Published by The Border Watch
THE tireless advocacy efforts of late lymphoedema sufferer Pam Moulden (pictured) has been recognised in both houses of parliament, with Health Minister
Stephen Wade and independent MP Troy Bell acknowledging her contribution.
After years of advocacy, South Australians living with lymphoedema now have access to subsidised compression garments to support the management of their condition.
Mr Wade told the state’s upper house of the leadership and tireless advocacy of Ms Moulden and Lymphoedema Support Group of South Australia president Monique Bareham in establishing the subsidy.
“It is people like Monique and Ms Moulden for whom this scheme is really dedicated,” he said.
“The legacy of their advocacy work will live on through the scheme.”
The State Government has committed almost $2.5m over the next two years to the scheme, with the Federal Government also contributing funding.
Until recently, South Australia was the only state without a government funding program to provide financial help with the cost of compression garments.
The Member for Mount Gambier acknowledged the efforts of Ms Moulden and Ms Bareham, as well as Mount Gambier woman Dulcie Hoggan.
“This was a real team effort, made possible by the continued advocacy of passionate people like Dulcie, Pam and Monique,” he said.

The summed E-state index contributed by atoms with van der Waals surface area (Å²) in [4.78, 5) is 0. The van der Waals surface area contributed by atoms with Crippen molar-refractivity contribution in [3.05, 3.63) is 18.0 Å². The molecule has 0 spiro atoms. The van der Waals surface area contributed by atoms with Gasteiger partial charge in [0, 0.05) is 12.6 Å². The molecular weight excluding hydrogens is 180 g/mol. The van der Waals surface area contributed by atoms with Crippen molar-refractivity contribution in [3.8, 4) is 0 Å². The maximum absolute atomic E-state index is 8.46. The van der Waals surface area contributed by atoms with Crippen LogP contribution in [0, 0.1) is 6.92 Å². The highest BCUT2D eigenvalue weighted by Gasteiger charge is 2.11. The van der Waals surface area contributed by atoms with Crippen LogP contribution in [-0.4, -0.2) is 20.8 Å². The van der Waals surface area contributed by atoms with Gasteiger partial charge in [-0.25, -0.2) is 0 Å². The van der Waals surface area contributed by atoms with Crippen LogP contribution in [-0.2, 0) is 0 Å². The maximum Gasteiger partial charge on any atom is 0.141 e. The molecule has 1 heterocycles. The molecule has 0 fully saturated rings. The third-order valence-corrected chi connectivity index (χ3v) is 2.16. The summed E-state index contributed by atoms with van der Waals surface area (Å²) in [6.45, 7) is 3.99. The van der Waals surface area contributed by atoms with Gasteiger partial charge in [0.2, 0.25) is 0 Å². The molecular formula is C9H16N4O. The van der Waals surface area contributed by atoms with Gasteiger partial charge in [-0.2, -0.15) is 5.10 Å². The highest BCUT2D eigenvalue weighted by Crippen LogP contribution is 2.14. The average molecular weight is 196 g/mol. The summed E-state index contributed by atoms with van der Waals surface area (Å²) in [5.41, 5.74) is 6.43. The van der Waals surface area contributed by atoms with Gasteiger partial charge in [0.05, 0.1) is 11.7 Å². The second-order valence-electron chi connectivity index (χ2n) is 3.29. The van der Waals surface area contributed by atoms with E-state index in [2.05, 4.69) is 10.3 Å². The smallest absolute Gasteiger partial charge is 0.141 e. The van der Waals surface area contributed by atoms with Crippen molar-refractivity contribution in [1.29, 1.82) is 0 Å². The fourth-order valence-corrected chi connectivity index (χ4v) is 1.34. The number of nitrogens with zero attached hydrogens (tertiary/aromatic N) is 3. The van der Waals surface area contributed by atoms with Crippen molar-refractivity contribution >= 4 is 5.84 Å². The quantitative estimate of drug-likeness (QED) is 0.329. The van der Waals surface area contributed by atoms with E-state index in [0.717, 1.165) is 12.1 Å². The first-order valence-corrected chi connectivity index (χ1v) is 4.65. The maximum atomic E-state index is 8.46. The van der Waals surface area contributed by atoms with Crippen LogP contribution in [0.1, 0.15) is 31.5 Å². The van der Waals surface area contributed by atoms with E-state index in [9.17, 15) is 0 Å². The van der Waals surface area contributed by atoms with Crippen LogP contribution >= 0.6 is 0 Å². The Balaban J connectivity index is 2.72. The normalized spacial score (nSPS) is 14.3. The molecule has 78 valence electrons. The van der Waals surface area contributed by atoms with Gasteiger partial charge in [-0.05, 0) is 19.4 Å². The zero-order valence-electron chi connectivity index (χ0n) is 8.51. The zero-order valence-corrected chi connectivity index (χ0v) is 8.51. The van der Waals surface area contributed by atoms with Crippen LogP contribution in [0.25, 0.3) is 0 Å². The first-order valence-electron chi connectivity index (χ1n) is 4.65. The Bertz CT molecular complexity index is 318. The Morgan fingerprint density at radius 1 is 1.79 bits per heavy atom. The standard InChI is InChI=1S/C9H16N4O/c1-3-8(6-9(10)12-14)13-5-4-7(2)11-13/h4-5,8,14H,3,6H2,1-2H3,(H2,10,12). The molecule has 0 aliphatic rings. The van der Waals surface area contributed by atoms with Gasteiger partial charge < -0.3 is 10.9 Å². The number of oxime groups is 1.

“Sadly, Pam passed away before this scheme was announced.
“However, her advocacy is now reflected in the thousands of South Australians able to access the scheme that will give a better life to those suffering from this condition.
“One of the most satisfying parts of being a local member is being able to represent your electorate, those who have a certain need and being able to speak out on their behalf and advocate in parliament for a change.”
The newly-established Lymphoedema Compression Garment Subsidy scheme will provide sustainable access to individuals to receive a full subsidy for up to two sets of garments every six months.
The scheme is being implemented across South Australia during 2020/21 through a staged roll out, with phase one starting with patients in the Limestone Coast and metropolitan Adelaide.